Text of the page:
Expanded Military Parental Leave Program
On January 4, 2023, the Department of Defense Military Parental Leave program was upgraded to allow up to more time on parental leave and expand the opportunities to take it.
In the past DoD policy allowed a birth parent to take six weeks of convalescent leave. There was no provision for the “non-birthing parent” to take similar leave. That all changed with the expanded policy.
What is in the DoD Military Family Leave Policy?
According to a DoD memo issued on Defense.gov, the expanded Military Family Leave policy includes the following:
- Parental leave to active and Reserve service members on active duty for 12 months or more who have given birth, adopted a child or had a child placed with them.
- Birth parents get 12 weeks of parental leave following a period of convalescent leave
- “Non-birth parents” are allowed 12 weeks of leave following the birth of their child.
- Adoptive parents and eligible foster parents also qualify for 12 weeks of parental leave.
DoD policy for adoption includes this caveat, from the memorandum that established the enhanced leave policy:
“A member is not authorized an additional 12 weeks of parental leave when the placement of a minor child with the member for adoption is finalized as an adoption by the member of a minor child already residing within the member’s household.”
That is a rule that won’t apply to many who use the Military Parental Leave program, but for those who the guideline applies to, it’s a very important aspect of the program.
A Word About Convalescent Maternity Leave
Under the enhanced policy, the birth parent gets 12 weeks of parental leave (see above) which the DoD memorandum says is authorized “following a period of convalescence from childbirth” which raises the question–how is convalescent leave authorized under the policy?
“Convalescent leave may be authorized for the recovery of the birth parent from giving birth if such leave is specifically recommended, in writing, by the health care provider of the birth parent to address a diagnosed medical condition and is approved by the unit commander” according to the Defense Department memo.
Convalescent leave “immediately following childbirth must be used in a single increment, and that leave must begin a day after the birth of the child. Then, “twelve weeks of parental leave will be authorized during the 1-year period beginning on the date of birth of the child. Parental leave will be taken following any period of convalescent leave”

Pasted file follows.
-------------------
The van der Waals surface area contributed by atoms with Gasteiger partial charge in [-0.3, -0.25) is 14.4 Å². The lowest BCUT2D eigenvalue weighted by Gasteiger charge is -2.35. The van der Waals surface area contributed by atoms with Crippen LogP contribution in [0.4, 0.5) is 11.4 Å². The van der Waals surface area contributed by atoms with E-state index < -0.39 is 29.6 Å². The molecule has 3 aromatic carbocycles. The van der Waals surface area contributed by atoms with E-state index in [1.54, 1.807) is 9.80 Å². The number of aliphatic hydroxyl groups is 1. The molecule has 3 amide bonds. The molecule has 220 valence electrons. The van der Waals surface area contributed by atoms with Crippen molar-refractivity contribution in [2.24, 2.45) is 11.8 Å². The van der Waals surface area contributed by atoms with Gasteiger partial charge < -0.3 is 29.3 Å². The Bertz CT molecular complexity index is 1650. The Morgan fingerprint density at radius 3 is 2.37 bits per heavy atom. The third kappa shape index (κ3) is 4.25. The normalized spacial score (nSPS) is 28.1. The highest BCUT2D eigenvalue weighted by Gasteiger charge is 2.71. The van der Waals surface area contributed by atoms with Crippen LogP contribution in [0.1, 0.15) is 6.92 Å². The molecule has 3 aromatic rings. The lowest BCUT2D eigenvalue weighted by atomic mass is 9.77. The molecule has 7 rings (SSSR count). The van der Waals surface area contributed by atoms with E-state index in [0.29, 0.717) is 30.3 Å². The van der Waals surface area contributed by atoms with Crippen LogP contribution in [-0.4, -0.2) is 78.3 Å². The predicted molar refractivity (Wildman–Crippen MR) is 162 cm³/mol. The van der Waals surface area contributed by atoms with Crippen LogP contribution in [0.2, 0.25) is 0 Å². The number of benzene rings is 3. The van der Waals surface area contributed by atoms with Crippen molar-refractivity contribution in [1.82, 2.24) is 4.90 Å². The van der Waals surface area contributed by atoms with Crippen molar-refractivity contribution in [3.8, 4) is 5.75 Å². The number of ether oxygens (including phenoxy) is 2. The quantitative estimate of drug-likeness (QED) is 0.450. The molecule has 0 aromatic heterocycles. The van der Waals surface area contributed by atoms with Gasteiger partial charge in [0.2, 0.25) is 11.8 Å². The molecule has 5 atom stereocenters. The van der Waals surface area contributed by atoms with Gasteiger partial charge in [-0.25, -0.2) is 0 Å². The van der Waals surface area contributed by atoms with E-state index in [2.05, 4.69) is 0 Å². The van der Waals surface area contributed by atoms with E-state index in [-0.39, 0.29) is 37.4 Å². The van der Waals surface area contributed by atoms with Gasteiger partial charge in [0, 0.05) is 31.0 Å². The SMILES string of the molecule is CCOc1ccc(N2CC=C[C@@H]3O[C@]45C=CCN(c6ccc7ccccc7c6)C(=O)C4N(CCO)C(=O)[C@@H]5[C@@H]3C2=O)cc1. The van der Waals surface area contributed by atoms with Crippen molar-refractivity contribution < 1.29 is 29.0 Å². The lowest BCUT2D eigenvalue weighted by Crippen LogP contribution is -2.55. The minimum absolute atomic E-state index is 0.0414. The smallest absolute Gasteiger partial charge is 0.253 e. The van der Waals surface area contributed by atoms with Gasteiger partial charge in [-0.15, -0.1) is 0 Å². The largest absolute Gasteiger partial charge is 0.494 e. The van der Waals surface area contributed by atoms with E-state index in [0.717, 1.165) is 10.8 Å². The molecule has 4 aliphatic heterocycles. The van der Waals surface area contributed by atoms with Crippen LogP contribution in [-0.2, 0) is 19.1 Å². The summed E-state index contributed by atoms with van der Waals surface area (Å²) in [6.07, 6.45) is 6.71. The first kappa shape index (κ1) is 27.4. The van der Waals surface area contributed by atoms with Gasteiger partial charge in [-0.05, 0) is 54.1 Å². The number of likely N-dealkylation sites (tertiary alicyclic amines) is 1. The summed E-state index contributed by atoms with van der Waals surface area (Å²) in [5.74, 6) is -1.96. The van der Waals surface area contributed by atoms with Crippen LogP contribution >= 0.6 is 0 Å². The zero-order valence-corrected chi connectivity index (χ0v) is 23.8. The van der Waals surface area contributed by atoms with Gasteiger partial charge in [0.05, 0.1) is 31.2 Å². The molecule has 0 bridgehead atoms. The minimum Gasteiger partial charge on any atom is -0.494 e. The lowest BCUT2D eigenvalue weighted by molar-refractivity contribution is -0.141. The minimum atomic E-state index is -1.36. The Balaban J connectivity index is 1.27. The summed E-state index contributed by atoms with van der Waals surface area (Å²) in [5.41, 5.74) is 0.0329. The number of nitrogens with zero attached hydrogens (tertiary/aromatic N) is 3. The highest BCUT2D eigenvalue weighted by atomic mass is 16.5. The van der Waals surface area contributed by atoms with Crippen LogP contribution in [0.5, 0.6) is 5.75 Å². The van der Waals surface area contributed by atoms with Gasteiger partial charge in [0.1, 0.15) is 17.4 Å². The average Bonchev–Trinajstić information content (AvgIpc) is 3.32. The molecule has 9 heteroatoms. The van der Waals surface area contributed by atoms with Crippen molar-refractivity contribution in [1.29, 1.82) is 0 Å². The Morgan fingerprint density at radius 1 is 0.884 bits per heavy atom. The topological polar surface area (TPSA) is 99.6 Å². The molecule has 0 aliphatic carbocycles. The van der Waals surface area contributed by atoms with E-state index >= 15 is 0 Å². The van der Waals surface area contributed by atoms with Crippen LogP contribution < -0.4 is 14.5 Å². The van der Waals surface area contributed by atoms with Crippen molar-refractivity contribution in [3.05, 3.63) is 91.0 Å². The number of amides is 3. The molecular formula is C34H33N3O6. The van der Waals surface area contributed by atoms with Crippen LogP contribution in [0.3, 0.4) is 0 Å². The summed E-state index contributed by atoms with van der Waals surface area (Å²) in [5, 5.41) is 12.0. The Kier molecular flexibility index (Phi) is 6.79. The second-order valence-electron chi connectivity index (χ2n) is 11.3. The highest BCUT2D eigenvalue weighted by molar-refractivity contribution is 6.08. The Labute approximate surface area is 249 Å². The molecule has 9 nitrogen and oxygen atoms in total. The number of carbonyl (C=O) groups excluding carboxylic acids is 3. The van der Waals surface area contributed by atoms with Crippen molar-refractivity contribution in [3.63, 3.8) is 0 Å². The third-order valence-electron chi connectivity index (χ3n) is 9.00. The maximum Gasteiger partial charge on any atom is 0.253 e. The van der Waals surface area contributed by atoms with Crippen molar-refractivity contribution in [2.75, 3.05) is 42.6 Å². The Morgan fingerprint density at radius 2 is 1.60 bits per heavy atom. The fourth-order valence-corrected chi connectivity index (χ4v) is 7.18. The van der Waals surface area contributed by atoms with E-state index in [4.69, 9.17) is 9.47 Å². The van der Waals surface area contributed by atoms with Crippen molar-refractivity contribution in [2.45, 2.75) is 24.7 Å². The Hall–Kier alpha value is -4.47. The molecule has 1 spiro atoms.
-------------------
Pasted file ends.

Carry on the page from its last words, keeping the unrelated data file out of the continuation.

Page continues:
How the Policy Applies to Surrogates
Some have questions about this policy as it might be applicable to the use of a surrogate mother. In such cases, DoD guidelines state clearly, “If a member (or a dual military couple) uses a surrogate and they become the legal parent(s) of a newborn child, the event will be treated as an adoption and will be authorized 12 weeks of parental leave.”
Who Does the Expanded Policy Apply to?
According to the DoD, the expanded policy applies to active duty, Guard and Reserve, across all services including the Coast Guard. Those with children born or placed in the home on or after December 27, 2022, are affected by the expanded policy.
The 12 weeks of Military Parental Leave authorized in the enhanced policy are offered in the first year of the new child’s life, and certain restrictions apply. For example, you cannot share this leave with another person, even if the other person is a spouse in a “mil-to-mil” couple.
What About Those on Parental Leave Before the Change?
When the Defense Department drafted its memorandum announcing the enhanced family leave policy, it included mention of those who were on maternity leave prior to the start of the new policy.
Those on caregiver or maternity leave before December 27, 2022, who did not use all their leave, “…will transition to leave under the new policy without any loss of benefit and will receive the expanded benefit.” For some that may mean extra leave, for others the transition may be completely transparent.
About the author
Editor-in-Chief Joe Wallace is a 13-year veteran of the United States Air Force and a former reporter/editor for Air Force Television News and the Pentagon Channel. His freelance work includes contract work for Motorola, VALoans.com, and Credit Karma. He is co-founder of Dim Art House in Springfield, Illinois, and spends his non-writing time as an abstract painter, independent publisher, and occasional filmmaker.